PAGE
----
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Intel Sandy Bridge. Microarchitecture

Intel Sandy Bridge microarchitecture overview

Front End

Back to Nehalem architecture again — pipeline Front End has four consecutive levels of data processing:

Nehalem pipeline Front end

Despite some serious enchantments in Nehalem architecture, there are still some drawbacks left in processor pipeline functioning: limited bandwidth and significant performance loss in case of mistakes in branch prediction choice.

The Front End now features one additional unit — Uops Cache (L0):

Sandy Bridge Front end

Before another Uops can be processed, Sandy Bridge’s fetch hardware checks if the instruction is in the L0 cache. If it is then instruction decoding is canceled and results is read to Uops cache.

The advantages of Uops cache are as follows:

  • Up to 80% of Uops are taken from cache without re-compilation
  • Decoded Uops are used multiple times
  • Increased decoder operation speed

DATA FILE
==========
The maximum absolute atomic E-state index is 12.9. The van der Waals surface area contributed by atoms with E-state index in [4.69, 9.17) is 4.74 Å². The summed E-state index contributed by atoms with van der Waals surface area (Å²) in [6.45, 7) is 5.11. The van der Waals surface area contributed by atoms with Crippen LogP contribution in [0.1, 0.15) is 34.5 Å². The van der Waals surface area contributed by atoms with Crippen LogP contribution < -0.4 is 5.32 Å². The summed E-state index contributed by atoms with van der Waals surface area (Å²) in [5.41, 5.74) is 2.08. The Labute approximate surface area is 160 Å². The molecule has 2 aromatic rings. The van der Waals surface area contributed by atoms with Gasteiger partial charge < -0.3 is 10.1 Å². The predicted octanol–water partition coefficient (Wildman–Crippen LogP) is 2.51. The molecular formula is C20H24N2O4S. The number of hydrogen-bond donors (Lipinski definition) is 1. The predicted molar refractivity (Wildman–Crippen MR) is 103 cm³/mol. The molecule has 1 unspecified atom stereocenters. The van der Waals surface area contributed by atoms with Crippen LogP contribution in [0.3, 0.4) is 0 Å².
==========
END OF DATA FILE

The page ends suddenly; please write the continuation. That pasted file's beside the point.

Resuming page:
• Significant energy savings of the Front end
  • Front End window is larger by 32 bites per clock

Together with the introduction of new Uops cache Intel has also redesigned Branch Prediction Unit (BPU) completely. BPU allows instruction and memory data prefetch as well as execution of instructions located after the conditional jump before it (jump) is done.

The majority of modern branch predictors have its predictions based on global history which includes execution results of some jump commands met earlier. Traditional prediction algorithms has quiet a limited history size, because by adding one byte to history results in double the size of a predictor. A combination of different prediction techniques coupled with new ways of history records gives the opportunity to considerably enlarge prediction efficiency without serious unit changes which is implemented in Sandy Bridge.

New Branch Prediction Unit

A list of improvements done to new BPU:

  • Less wrong predictions
  • Doubled amount of targets
  • More effective history organization
  • Longer behavior dependence history

As we see, Intel’s engineers pay close attention to drawbacks of the pipeline and they are doing quite well, at least in theory.

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